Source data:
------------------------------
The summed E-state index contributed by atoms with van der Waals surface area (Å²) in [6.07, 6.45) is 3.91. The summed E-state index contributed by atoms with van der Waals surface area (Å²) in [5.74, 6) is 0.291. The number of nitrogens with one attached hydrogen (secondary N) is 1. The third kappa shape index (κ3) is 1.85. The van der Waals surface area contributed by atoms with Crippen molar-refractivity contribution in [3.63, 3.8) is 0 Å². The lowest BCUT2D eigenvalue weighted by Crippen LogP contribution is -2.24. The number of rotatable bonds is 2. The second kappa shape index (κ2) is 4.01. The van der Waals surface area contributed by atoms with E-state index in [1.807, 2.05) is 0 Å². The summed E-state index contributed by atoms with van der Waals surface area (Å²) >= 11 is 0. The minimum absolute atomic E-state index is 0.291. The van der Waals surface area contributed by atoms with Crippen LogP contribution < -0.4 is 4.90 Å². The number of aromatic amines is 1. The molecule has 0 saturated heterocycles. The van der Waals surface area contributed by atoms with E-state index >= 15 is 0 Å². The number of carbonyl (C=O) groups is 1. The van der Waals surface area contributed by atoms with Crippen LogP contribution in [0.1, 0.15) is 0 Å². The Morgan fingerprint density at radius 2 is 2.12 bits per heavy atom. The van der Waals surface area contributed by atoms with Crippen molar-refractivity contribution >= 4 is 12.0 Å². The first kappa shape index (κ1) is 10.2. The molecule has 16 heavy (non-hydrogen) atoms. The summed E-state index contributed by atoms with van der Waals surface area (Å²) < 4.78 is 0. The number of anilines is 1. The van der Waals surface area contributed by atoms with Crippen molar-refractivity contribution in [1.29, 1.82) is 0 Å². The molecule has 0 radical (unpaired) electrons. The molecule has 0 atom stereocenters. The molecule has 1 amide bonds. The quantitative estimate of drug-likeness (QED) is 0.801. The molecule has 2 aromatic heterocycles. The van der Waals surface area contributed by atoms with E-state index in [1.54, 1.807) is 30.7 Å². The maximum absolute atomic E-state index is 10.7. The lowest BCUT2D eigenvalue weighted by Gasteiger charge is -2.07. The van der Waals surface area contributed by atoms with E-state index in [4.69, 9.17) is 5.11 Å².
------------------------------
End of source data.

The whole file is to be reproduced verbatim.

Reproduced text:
The summed E-state index contributed by atoms with van der Waals surface area (Å²) in [6.07, 6.45) is 3.91. The summed E-state index contributed by atoms with van der Waals surface area (Å²) in [5.74, 6) is 0.291. The number of nitrogens with one attached hydrogen (secondary N) is 1. The third kappa shape index (κ3) is 1.85. The van der Waals surface area contributed by atoms with Crippen molar-refractivity contribution in [3.63, 3.8) is 0 Å². The lowest BCUT2D eigenvalue weighted by Crippen LogP contribution is -2.24. The number of rotatable bonds is 2. The second kappa shape index (κ2) is 4.01. The van der Waals surface area contributed by atoms with E-state index in [1.807, 2.05) is 0 Å². The summed E-state index contributed by atoms with van der Waals surface area (Å²) >= 11 is 0. The minimum absolute atomic E-state index is 0.291. The van der Waals surface area contributed by atoms with Crippen LogP contribution < -0.4 is 4.90 Å². The number of aromatic amines is 1. The molecule has 0 saturated heterocycles. The van der Waals surface area contributed by atoms with E-state index >= 15 is 0 Å². The number of carbonyl (C=O) groups is 1. The van der Waals surface area contributed by atoms with Crippen LogP contribution in [0.1, 0.15) is 0 Å². The Morgan fingerprint density at radius 2 is 2.12 bits per heavy atom. The van der Waals surface area contributed by atoms with Crippen molar-refractivity contribution >= 4 is 12.0 Å². The first kappa shape index (κ1) is 10.2. The molecule has 16 heavy (non-hydrogen) atoms. The summed E-state index contributed by atoms with van der Waals surface area (Å²) < 4.78 is 0. The number of anilines is 1. The van der Waals surface area contributed by atoms with Crippen molar-refractivity contribution in [1.29, 1.82) is 0 Å². The molecule has 0 radical (unpaired) electrons. The molecule has 0 atom stereocenters. The molecule has 1 amide bonds. The quantitative estimate of drug-likeness (QED) is 0.801. The molecule has 2 aromatic heterocycles. The van der Waals surface area contributed by atoms with E-state index in [1.54, 1.807) is 30.7 Å². The maximum absolute atomic E-state index is 10.7. The lowest BCUT2D eigenvalue weighted by Gasteiger charge is -2.07. The van der Waals surface area contributed by atoms with E-state index in [4.69, 9.17) is 5.11 Å².